U.S. crude oil recently hit $80 a barrel for the first time in seven years, as the Organization of the Petroleum Exporting Countries and their allies known as OPEC+ restrict output. The White House has discussed rising prices with top OPEC producer Saudi Arabia in recent weeks.

The average retail price of a gallon of gasoline has risen to $3.29, according to AAA figures. The U.S. Energy Department said on Wednesday that household heating costs are expected to rise dramatically this winter for all fuels, but particularly for heating oil and propane.

U.S. oil production has been slow to rebound from 2020, when output dropped during the coronavirus outbreak. Production hit a record of nearly 13 million barrels per day (bpd) in late 2019, but the U.S. Energy Department said Wednesday that output will only average 11 million bpd in 2021, rising to 11.7 million bpd in 2022.

Natural gas prices are up sharply this year, the result of supply shortages and stronger-than-expected demand in Europe and Asia.

U.S. shale producers, who are responsible for the boom in crude oil output in the last 10 years, have been less willing to drill for more oil after years of weak financial performance, and have instead focused on cutting spending to boost returns for investors.

It can take six months to drill and complete a new well and bring the oil and gas to market. Any call by the White House for an increase in U.S. production is likely to fall on deaf ears, according to one oil executive, who did not want to be identified criticizing the approach. The industry has also been unhappy with some of Biden’s earlier actions, including a temporary drilling halt on federal lands, that they see as an attack on the industry.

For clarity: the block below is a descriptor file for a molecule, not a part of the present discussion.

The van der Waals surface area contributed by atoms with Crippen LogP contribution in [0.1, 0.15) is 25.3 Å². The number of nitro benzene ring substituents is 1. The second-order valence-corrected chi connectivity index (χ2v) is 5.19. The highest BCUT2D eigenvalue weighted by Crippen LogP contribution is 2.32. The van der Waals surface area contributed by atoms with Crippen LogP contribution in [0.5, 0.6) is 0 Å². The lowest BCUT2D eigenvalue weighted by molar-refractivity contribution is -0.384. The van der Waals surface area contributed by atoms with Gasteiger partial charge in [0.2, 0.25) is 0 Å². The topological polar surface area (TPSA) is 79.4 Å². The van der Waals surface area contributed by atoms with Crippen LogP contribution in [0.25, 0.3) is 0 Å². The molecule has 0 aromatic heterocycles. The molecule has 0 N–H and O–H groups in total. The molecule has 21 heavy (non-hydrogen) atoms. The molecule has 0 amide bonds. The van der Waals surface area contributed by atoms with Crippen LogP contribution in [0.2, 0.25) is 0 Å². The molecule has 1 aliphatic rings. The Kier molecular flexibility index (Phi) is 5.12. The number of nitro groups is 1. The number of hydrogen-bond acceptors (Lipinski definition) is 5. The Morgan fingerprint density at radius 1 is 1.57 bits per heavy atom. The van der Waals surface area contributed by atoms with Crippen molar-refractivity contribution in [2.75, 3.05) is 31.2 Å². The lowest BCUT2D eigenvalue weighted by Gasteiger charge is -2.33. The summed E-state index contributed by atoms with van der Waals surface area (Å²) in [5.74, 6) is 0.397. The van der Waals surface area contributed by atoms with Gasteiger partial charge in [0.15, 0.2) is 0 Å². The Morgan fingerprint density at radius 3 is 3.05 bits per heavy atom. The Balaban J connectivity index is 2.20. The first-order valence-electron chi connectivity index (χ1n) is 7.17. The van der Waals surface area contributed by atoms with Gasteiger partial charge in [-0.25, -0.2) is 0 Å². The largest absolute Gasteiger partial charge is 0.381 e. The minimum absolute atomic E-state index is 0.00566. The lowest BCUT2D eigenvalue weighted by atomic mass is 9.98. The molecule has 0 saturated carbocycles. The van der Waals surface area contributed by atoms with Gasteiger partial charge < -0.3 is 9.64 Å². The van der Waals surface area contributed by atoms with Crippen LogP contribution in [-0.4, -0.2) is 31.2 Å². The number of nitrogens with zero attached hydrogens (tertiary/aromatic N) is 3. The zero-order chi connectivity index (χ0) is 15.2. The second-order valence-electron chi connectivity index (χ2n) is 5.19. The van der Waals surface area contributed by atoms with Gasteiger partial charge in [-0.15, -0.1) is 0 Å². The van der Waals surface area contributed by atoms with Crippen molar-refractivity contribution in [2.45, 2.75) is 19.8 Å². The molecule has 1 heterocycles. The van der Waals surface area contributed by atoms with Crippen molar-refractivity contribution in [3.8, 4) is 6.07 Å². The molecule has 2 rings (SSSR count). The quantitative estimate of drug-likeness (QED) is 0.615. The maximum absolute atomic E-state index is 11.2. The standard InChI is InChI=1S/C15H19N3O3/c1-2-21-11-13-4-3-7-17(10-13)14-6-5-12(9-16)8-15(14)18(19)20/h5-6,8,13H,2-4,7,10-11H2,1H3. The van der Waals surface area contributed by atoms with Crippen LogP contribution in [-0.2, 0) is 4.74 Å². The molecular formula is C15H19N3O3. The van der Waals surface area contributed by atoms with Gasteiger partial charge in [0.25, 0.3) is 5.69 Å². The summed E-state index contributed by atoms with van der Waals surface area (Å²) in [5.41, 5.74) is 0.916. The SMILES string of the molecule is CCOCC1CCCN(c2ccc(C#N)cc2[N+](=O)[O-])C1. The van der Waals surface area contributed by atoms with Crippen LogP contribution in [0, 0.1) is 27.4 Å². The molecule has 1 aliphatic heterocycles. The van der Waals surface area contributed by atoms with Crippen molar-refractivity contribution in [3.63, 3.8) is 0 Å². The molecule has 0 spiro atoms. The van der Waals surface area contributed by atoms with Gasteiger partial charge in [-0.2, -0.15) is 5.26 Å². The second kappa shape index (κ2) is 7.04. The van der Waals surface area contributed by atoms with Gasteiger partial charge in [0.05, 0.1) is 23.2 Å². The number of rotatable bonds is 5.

“By pursuing policies that restrict supply and make it harder to produce oil and natural gas here in America, Americans will have to pay more for their energy,” said Anne Bradbury, chief executive officer at the American Exploration and Production Council, which lobbies for independent oil-and-gas producers.

President Joe Biden’s administration has been conducting internal discussions about rising fuel costs, one of the two sources added.

The White House has been trying to tackle supply bottlenecks that have boosted the price of various goods, from meat to semiconductors. Officials said Wednesday that the administration has been working with major ports in Los Angeles and Long Beach, along with shipping giants UPS and FedEx, to alleviate congestion slowing deliveries.

(Reporting by Jarrett Renshaw, Ron Bousso and David French; Editing by Howard Goller and Andrea Ricci)

U.S. public power/natgas groups urge Biden to cap prices in last week’s freeze

(Reuters) – Trade groups representing U.S. public power and natural gas companies urged President Joe Biden to declare a gas emergency for last week’s extreme weather and authorize the secretary of energy to cap the price of gas.

In a Feb. 19 letter to Biden, the American Public Power Association (APPA) and the American Public Gas Association (APGA) said the recent cold weather in the Midwest and Texas boosted demand for electricity at the same time power generation was constrained due to freezing gas wells and pipelines.

Officials at APPA, APGA and the U.S Department of Energy were not immediately available for comment on whether the administration could or would retroactively change gas prices.

That forced utilities and other energy suppliers to pay billions of dollars to buy gas and power for their customers. In addition to heating homes and businesses, gas also powers much of the power generation in Texas and other states affected by the freeze.